While developing the major projects for ENGL328, we will also read from the course texts and from selected PDFs available to you for download in EMU Online (see Doc Sharing). Writing well depends upon reading well. Readings you annotate and study during the first half of the semester will provide you with ideas and groundwork, meaningful examples that will support your work later on. Readings will also enlarge the context for our class discussions. And they illustrate choices other writers have made as they composed, particularly writing by integrating and reiterating the ideas previously explored by others. Writing and reading are interdependent, integral practices, and you will move between the two regularly throughout the course.

Course Texts and Materials

Strunk and White

Strunk, William, Jr. and E. B. White. The Elements of Style. 4th Ed. New York: Longman, 2000. ISBN 0-205-30902-x. (required)
Amazon.com | Half.com

Joseph Williams' Style

Williams, Joseph. Style: Toward Clarity and Grace. Chicago: U Chicago P, 1990. ISBN 0-226-89915-2. (required)
Amazon.com | Half.com

140 Characters

Sagolla, Dom. 140 Characters: A Style Guide for the Short Form. Hoboken, NJ: Wiley, 2009. ISBN: 978-0470-55613-9. (recommended)
Amazon.com | Half.com

These texts are available at the EMU Bookstore in the Student Center.

Supplemental readings will be available to you as PDFs available via EMU Online (see Doc Sharing). You should download the PDFs for reading on the screen or, if you prefer, for printing and reading. Plan to spend as much as 20 USD on printing and photocopying over the course of the semester.


You will receive many different kinds of feedback to your writing during this course. Some responses will come from fellow students and some will come from me. All forms of feedback, including responses you receive from scheduling individual or group appointments in the University Writing Center or the Academic Projects Center, are important; they tell you in various ways how your readers are responding to your writing. This will also help you learn how to assess your own work.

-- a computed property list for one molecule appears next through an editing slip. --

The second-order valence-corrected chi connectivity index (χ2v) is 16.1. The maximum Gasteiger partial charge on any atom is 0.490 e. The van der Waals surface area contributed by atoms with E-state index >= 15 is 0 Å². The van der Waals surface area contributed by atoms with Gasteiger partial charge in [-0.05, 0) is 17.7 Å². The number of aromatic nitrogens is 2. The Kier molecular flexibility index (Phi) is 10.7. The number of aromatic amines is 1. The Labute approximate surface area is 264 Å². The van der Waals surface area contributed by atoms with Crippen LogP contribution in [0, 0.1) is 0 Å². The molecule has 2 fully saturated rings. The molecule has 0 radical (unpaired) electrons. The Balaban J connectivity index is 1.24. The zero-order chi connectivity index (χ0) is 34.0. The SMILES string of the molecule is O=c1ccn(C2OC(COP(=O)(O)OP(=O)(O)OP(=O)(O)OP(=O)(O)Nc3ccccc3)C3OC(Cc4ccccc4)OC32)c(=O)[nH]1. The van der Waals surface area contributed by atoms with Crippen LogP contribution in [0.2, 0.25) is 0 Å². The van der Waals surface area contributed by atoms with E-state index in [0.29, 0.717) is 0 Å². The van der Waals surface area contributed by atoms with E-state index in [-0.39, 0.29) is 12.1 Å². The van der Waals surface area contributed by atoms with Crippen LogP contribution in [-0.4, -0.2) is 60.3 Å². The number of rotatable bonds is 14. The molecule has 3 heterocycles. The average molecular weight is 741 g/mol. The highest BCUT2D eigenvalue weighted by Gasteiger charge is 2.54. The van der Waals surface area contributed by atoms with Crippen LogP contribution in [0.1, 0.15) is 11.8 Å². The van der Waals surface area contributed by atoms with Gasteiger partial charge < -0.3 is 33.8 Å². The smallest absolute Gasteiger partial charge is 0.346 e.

The breakdown of graded items is as follows:

P1: Elements of Style Remake, 15%, 150 points
P2: Style Wiki, 15%, 150 points
P3: 3.33 Ways to Digital Style, 20%, 200 points
P3: Ignite-style Presentation, 5%, 50 points
Twitter Activity Stream and Essay: 20%, 200 points
Class participation, presence, and leadership: 15%*, 150 points
Final Exam: 10%, 100 points

All work listed above will be assigned a letter grade corresponding to a 4.0 scale. Each of the numbered projects will be described fully in separate prompts that I will circulate at an appropriate time in the semester. All grades will be posted in the EMU Online (eCompanion) gradebook associated with this course. You must complete all major projects (i.e., P1, P2, P3, and P3 Presentation) and the final exam to be eligible for a passing grade in ENGL328.

*Participation, presence, and leadership will include shorter pieces of writing completed in class or as homework. Some shorter pieces may include note-card-length questions or comments, or reading quizzes. For many of these shorter pieces you will be asked to write an extended summary/response in advance of a class session. SPs usually engage assigned readings in matters of summary, response, and inquiry. They will appear on the course schedule (SP#1, SP#2...), and I will announce them in class. All SPs must be typed and single-spaced (appr. 300 words) with one-inch margins and a standard, easily readable typeface. They should account for 1.) What is the assigned reading attempting to accomplish? How? and 2.) What is one point-at-able moment of curiosity, intrigue, or confusion? ("Point-at-able" means you can locate it on the page, referring to it with direct quotation and a page or paragraph number.) 3.) How or why does it resonate for you with something you are working on or through currently? In addition to these questions, which shoud be addressed explicitly in each of the SPs, your work can discuss style, explore more deeply openings and provocations in the reading, and articulate the relationship between the reading and any aspects of ENGL328.

Turning in Work

Dropbox in EMUOnline
Unless otherwise specified, your written work in ENGL328 will be turned in to the digital dropbox in EMU Online. In most cases, you will be asked to submit a .doc file by uploading it to the appropriate dropbox. Your work will be returned by this same method.

File Naming